Role of centriolar proteins in invasion
Primary cilia are microtubule-based organelles that detect mechanical and chemical stimuli. Although cilia house a number of oncogenic molecules (including Smoothened, KRAS, EGFR, and PDGFR), their precise role in cancer remains unclear. Centriole and cilia defects have been shown to be characteristic of breast cancers and to regulate cancer cell invasion. However, how ciliary signalling affects cancer survival and cell invasion is not known.
Using a number of cell lines generated in our laboratory, we will examine how centriole and cilia proteins regulate invasion in both normal and cancer cells. We will use biochemical, cell biology, molecular biology and cancer biology techniques. We will carry out western blots, invasion and proliferation assays. We will collaborate with cancer biologists, bioinformaticians and a number of laboratories in the UK and abroad.
Applicants for this project should be enthusiastic about science and willing to learn a number of new techniques.
This is a partially funded PhD. Students will get their first-year fees covered to the value of Home/EU fees, plus the benchmark fees will be funded too. Students will need to cover the remaining fees for the remaining years.
Candidates should have an undergraduate degree (first or upper second class) or equivalent qualification in Biosciences. A Masters qualification in a relevant area would be desirable. Experience in cell biology research, microscopy and kidney research is desirable. Applicants who have not been awarded a degree by a University in the UK will be expected to demonstrate English language skills to IELTS 7.0 (minimum 6.0 in any section).
How to apply
If you wish to apply, please e-mail the following to firstname.lastname@example.org by 30 June, 2022.
· An up-to-date CV.
· A single-page A4 single-spaced personal statement stating why you are a suitable candidate (i.e. outlining your qualifications and skills).
· One example of your academic writing (e.g. an essay, a section from an undergraduate or a Masters dissertation).
· A summary of your teaching experience or the teaching activities you feel you could support.
· Names and contact details for two academic referees.
· A copy of your highest degree certificate and transcript.
· A copy of your English language qualification, where applicable.
Short-listed applicants will be required to attend an interview. Applicants chosen for the interview will be instructed to submit a formal online application via Admissions.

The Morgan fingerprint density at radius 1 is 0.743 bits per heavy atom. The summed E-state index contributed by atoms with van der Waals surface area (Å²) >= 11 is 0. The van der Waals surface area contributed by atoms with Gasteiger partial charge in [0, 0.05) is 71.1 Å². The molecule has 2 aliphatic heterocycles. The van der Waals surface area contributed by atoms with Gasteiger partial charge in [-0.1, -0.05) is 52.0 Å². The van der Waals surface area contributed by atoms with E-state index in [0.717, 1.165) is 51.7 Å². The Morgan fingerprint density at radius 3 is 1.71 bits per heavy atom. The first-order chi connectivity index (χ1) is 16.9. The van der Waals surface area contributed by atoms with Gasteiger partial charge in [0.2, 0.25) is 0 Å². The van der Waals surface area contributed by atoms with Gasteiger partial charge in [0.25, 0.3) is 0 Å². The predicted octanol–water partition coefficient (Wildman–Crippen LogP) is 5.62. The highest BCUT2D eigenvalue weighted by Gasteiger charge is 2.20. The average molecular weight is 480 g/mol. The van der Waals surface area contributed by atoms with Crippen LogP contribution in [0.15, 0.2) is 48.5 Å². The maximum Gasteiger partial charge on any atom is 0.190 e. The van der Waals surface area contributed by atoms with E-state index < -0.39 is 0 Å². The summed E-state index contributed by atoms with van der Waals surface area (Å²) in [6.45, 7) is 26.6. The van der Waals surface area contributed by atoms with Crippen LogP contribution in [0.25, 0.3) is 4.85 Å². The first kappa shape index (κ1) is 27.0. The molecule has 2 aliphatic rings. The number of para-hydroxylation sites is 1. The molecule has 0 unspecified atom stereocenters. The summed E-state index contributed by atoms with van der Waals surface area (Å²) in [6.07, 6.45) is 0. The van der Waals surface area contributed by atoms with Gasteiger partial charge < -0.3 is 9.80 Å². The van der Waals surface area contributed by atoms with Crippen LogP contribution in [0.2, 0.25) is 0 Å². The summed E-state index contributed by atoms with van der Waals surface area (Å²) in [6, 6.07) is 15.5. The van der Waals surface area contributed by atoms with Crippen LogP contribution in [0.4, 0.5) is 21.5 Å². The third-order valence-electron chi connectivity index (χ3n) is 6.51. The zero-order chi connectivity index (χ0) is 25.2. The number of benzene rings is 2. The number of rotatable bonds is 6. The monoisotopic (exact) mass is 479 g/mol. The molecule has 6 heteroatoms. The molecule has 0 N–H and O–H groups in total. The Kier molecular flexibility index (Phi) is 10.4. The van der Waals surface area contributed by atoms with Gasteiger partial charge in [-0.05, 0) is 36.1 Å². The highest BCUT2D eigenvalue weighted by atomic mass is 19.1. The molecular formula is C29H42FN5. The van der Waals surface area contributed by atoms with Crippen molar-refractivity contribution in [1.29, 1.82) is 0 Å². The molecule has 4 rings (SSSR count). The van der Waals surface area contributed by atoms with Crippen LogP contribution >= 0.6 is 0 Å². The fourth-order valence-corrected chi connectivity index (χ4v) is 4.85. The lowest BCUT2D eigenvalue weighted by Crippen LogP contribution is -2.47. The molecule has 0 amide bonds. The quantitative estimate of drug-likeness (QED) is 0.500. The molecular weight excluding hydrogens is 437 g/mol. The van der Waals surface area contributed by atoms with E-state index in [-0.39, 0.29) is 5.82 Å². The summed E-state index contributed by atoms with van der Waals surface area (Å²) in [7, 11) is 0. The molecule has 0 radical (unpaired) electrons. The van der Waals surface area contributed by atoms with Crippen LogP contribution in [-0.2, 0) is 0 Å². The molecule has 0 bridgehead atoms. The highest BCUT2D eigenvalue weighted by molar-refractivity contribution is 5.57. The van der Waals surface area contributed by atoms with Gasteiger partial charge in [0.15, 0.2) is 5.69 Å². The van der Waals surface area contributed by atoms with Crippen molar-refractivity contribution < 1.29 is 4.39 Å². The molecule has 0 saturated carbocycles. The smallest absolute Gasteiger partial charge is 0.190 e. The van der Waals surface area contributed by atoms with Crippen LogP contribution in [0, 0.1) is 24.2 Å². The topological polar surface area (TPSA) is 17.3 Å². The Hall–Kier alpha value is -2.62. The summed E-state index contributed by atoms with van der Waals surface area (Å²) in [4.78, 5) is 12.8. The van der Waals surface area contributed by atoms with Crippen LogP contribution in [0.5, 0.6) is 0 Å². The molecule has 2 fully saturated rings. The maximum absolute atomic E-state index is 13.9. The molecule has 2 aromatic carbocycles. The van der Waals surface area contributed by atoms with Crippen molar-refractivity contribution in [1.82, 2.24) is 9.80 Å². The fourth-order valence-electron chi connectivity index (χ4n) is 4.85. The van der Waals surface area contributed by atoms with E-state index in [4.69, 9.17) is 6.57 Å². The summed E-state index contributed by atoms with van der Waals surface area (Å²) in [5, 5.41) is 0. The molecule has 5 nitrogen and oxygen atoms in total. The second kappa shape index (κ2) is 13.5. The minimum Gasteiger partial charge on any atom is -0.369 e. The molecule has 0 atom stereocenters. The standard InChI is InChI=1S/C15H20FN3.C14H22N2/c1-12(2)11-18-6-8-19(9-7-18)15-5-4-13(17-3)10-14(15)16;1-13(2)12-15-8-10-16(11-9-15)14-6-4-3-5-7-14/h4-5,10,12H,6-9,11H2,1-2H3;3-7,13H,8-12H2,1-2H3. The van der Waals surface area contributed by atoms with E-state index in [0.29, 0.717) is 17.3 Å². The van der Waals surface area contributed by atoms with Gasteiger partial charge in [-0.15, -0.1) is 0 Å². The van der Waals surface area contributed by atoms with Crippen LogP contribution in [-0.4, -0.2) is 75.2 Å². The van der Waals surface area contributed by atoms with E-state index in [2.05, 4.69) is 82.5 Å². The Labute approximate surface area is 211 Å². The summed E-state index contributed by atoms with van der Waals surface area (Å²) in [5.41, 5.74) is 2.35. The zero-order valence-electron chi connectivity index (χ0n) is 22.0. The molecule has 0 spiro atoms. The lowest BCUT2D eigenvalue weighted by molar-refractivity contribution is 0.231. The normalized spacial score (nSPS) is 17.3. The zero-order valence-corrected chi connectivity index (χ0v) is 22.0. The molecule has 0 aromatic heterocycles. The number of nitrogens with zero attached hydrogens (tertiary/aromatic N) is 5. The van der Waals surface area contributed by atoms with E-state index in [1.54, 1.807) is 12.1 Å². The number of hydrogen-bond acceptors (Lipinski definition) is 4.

For further information about how to apply, please contact the College of Health and Life Sciences Postgraduate Research Student Office on email@example.com
- A global nomad, Dr Barbara Tanos received her undergraduate degree from the University Buenos Aires, Argentina, and her PhD in Molecular Cancer Biology from Duke University in North Carolina (USA).
As a graduate student in the laboratory of Dr Ann Marie Pendergast, Dr Tanos became interested in how signal transduction pathways regulate basic biological processes such as the trafficking of growth factor receptors throughout the cell. During her graduate studies, Dr Tanos uncovered a novel role of Abl tyrosine kinases in the regulation of the epidermal growth factor receptor (EGFR) internalization through specific phosphorylation of a tyrosine residue and through the disruption of the EGFR/Cbl interaction. During her postdoc, Dr. Tanos began conceptualizing the idea that specific signals that drive epithelial polarity can be co- opted by cancer cells to optimize the remodeling of tumor tissue architecture, she trained with world-renowned cell biologist Dr. Enrique Rodriguez-Boulan at WCMC-NY, and wrote a review entitled “The epithelial polarity program: machineries involved and their hijacking by cancer,” and also uncovered a novel role for the scaffold protein IQGAP1 in barrier function during the establishment of epithelial polarity. After this, she began to appreciate the importance of understanding signaling from centrioles and cilia, which she hypothesized, could function as signaling hubs. Since little was known about these organelles, Barbara went to the laboratory of Dr. Bryan Tsou, an expert in the field, to learn key aspects of centrosome and cilia biology. There, Barbara identified a novel group of centriolar distal appendage proteins required for cilia formation, and uncovered the mechanism and cell cycle regulation of centriole docking to the plasma membrane. This work was published in Genes and Development, has been highly cited and it is considered to be a hallmark paper in the field. The proteins she described have now been causally linked to hereditary syndromes involving cilia defects (ciliopathies).
At Brunel University, Dr Tanos’s lab focuses on understanding the mechanisms of regulation of centrioles and cilia, how they function as signalling platforms, and what the consequences of their misregulation are in disease. Using a unique mix of expertise in signal transduction, biochemistry, cancer biology and cell biology she uses this information to find and exploit therapeutic opportunities both for cancer and ciliopathies.
Work from the Tanos Lab, has been recently published in Cell Reports, describing a truly novel and fascinating story on the role of primary cilia in promoting resistance to a variety of cancer drugs:
and was featured in the MRC and other news websites:
and Dr. Tanos was interviewed on the radio,
External website: tanoslab.org